Paris renewed interest in natural monuments

City lawmakers and arborists in Paris are investing in the treescape by planning new urban forests and designing walking tours.

As a Paris resident, I scarcely paid attention to the city’s treescape until a few years ago, when I stumbled upon an arresting scene of a young man stretched out in the elbow of a low-lying branch of a Japanese pagoda tree, its leaves skimming the pond at Buttes-Chaumont Park in the 19th arrondissement.

From that moment, I came to understand that the city’s trees – from the dramatic weeping willows and their trailing fronds along the Seine to the military rows of London plane trees that line the Champs-Élysées – play an underappreciated supporting role in Paris’ inimitable elegance and grandeur.

It was a belated epiphany, and somewhat understandable: urban trees can be overlooked, particularly in Paris, where dozens of stately landmarks command attention.

Public and political awareness has been renewed, not only as natural monuments equal in importance to the Louvre or the Eiffel Tower but also as key assets in the fight against climate change.

City lawmakers, arborists and others in Paris are investing in the treescape by planning new urban forests, increasing the number of protected historical trees and designing walking tours – because trees can offer a fresh perspective of the City of Light.

“Trees are an important part of Paris’ identity,” said Christophe Najdovski, deputy mayor in charge of greenspace. “The alignment of trees and Parisian promenades structure the city enormously and is a 150-year-old heritage.”

As it turns out, the Japanese pagoda tree (which has since been fenced off) is one of 15 in Paris that carries the official designation.

The Japanese pagoda tree in Buttes-Chaumont Park is one of the trees which play a supporting role in the city’s inimitable elegance and grandeur. Picture: istock

“Remarkable Tree of France” from Arbres, a volunteer association made up of scientists, botanists, gardeners, writers and horticulturalists. The association aims to promote and protect the most beautiful, important and rare trees in France with a formal label.

Also on the list: is a 420-year-old tree that is not particularly striking but has extraordinary cultural and biological significance.

Brought over from North America and planted in 1601 in Square Réné Viviani, across the street from Notre Dame Cathedral, the black locust, or Robinier faux acacia, is the oldest tree in Paris.

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Its foliage still blooms green and full, but the tree bears scars from bombing and shelling during World War II, and its splintering trunk is supported by steel beams.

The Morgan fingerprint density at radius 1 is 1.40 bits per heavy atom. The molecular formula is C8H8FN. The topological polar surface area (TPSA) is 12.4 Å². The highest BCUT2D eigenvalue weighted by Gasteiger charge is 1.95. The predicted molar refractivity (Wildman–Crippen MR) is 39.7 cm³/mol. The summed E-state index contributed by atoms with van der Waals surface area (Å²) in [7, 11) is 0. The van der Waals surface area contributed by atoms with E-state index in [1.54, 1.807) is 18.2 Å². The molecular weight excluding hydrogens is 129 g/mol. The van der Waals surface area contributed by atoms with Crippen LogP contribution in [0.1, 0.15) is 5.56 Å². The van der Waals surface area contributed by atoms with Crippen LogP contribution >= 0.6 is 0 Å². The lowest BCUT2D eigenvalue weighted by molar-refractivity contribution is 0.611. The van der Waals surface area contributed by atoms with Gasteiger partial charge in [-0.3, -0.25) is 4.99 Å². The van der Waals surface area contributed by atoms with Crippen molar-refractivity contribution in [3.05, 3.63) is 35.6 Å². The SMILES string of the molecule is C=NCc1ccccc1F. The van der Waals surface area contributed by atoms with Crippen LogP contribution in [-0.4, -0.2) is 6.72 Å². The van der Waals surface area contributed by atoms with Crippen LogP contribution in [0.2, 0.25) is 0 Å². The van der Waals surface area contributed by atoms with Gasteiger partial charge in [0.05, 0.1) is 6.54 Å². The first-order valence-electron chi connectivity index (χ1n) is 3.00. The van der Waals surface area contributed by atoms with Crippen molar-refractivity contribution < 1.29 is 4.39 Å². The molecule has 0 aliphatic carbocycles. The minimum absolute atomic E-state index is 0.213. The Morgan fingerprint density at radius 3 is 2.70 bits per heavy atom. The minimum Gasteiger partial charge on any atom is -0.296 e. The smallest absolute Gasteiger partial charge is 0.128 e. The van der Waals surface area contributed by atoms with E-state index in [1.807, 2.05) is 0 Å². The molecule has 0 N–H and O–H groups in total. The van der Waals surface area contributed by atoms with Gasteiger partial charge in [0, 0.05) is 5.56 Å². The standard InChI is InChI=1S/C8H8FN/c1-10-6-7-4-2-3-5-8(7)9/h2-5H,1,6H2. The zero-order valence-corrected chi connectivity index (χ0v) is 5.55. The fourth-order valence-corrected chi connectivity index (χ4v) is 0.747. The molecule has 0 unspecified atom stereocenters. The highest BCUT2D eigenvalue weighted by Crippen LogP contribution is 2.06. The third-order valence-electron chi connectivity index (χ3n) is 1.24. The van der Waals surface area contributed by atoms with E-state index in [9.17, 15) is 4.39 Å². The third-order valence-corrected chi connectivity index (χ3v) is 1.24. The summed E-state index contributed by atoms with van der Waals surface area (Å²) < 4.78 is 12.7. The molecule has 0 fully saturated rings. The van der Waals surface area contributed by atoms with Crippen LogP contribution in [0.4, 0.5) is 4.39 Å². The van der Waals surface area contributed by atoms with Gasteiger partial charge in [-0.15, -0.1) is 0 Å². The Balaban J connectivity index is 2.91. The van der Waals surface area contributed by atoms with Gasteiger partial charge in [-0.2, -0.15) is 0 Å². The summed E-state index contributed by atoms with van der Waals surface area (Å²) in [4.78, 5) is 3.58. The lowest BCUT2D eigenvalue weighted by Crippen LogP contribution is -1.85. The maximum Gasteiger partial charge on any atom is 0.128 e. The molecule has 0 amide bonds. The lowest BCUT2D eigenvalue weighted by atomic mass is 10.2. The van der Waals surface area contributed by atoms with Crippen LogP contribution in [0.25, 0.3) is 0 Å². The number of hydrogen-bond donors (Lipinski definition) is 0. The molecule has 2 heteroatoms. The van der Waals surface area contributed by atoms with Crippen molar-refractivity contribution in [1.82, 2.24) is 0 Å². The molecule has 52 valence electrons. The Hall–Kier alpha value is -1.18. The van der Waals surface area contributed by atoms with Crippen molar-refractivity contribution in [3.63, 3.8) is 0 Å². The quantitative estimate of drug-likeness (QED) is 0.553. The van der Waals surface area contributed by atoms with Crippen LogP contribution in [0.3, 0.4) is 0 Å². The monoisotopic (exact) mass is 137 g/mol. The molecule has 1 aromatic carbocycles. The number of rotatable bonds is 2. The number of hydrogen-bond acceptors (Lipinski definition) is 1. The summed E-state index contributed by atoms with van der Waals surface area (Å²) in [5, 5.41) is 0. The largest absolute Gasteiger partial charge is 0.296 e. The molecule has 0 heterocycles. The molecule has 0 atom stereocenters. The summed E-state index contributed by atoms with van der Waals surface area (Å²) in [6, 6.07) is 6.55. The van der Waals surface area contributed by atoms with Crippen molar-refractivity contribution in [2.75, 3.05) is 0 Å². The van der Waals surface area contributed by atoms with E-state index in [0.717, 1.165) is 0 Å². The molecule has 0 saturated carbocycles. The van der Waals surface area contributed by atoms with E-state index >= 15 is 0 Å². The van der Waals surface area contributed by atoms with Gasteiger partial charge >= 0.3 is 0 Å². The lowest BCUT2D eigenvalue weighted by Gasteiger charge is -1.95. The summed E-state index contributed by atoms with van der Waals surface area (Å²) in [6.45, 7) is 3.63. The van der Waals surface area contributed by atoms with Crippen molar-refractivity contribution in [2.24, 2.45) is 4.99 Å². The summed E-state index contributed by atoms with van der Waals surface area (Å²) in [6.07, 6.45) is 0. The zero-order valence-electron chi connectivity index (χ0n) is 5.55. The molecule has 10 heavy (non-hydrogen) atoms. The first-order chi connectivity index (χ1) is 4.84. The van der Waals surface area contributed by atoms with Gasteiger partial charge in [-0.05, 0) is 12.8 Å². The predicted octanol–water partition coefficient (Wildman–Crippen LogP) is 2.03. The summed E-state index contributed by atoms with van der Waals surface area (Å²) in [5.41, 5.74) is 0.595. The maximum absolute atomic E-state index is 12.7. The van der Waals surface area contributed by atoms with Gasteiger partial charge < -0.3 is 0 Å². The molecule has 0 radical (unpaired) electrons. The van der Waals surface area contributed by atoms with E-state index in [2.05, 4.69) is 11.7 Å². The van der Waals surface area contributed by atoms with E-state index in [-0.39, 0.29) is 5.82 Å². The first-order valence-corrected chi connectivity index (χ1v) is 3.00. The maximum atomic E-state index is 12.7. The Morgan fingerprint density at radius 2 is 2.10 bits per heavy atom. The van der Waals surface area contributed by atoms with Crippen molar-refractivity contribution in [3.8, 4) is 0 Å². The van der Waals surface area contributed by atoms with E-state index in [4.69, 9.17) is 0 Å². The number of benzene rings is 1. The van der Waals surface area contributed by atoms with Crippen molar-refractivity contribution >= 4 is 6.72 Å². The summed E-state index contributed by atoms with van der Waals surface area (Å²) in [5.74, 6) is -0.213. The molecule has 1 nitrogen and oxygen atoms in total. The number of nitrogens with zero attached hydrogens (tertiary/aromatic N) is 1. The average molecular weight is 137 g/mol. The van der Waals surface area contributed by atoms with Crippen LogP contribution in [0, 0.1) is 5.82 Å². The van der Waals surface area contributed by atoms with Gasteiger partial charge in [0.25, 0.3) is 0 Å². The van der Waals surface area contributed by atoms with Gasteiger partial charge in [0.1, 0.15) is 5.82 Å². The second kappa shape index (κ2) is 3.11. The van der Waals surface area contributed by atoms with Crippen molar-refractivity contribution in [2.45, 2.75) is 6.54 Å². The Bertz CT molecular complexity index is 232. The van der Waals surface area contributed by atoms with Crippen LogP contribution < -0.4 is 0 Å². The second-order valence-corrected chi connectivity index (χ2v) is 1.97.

“She is the mother plant,” Béatrice Rizzo, a city forest engineer, said during a guided visit. “You could say all the black locust trees in France came from this tree.”

In addition to the Arbres list, the city of Paris keeps a separate, more expansive catalogue of remarkable trees – all 176 are plotted on a public interactive map.

Both lists share similar criteria that include age, size and botanical and cultural importance.

The black locust at Square Réné Viviani carries the Remarkable designation from both the city of Paris and Arbres, and is the last of six stops on a self-guided walking tour of trees created by the city.

Horse chestnut trees grow in the centre of the Place des Vosges square. Picture: istock

“A damaged tree like this would never have survived in nature,” said Georges Feterman, Arbres president. “It’s like protecting monuments. Why do we preserve old churches? Because they testify to the history of men.”

Other tree landmarks on the walking tour include the orderly formation of linden trees that border the Place des Vosges square and flood-resistant poplars at Place Louis Aragon on Île-Saint Louis.

Last year, Paris lawmakers approved a project that aims to plant 170 000 new trees in the city by 2026, and create pockets of urban forests in strategic areas to mitigate the effects of extreme urban heat and soak up air pollution.

It released a “tree charter” that includes a pledge to protect Paris’ exceptional specimens.

“The goal is to completely review the urban approach, protect existing trees and plant as much as we can in six years,” Najdovski said.

“The alignment of trees along avenues and main boulevards are mostly monospecific trees, often either the London plane or the horse chestnut tree, which creates a repetitive landscape,” said Avila Tourny, the city’s lead urban architect.

“The effect is a monumental perspective, a bit like Versailles. And in the heart of Paris, it creates a very classic landscape.”

In recent years, Rizzo said, the climate emergency has made Parisians more attached to the trees. When tapping the trunks with wooden mallets to listen for illness, she will be stopped by concerned passers-by and has to reassure them that she’s simply conducting a “medical visit.”

“The tree has never been as front and centre as the saviour of the planet and our well-being in the city as it is today,” she said.

“I’ve been doing this job for 30 years, and I’ve never spoken so much about trees.”

Indeed, news that a 200-year old London plane tree near the Eiffel Tower could be torn down as part of the city’s plans to renovate the area for the Olympic Games in 2024 drew protests and ignited online outrage for weeks.

When asked about the fate of the tree, Najdovski said the city is reexamining plans and “zero trees” will be felled during construction.

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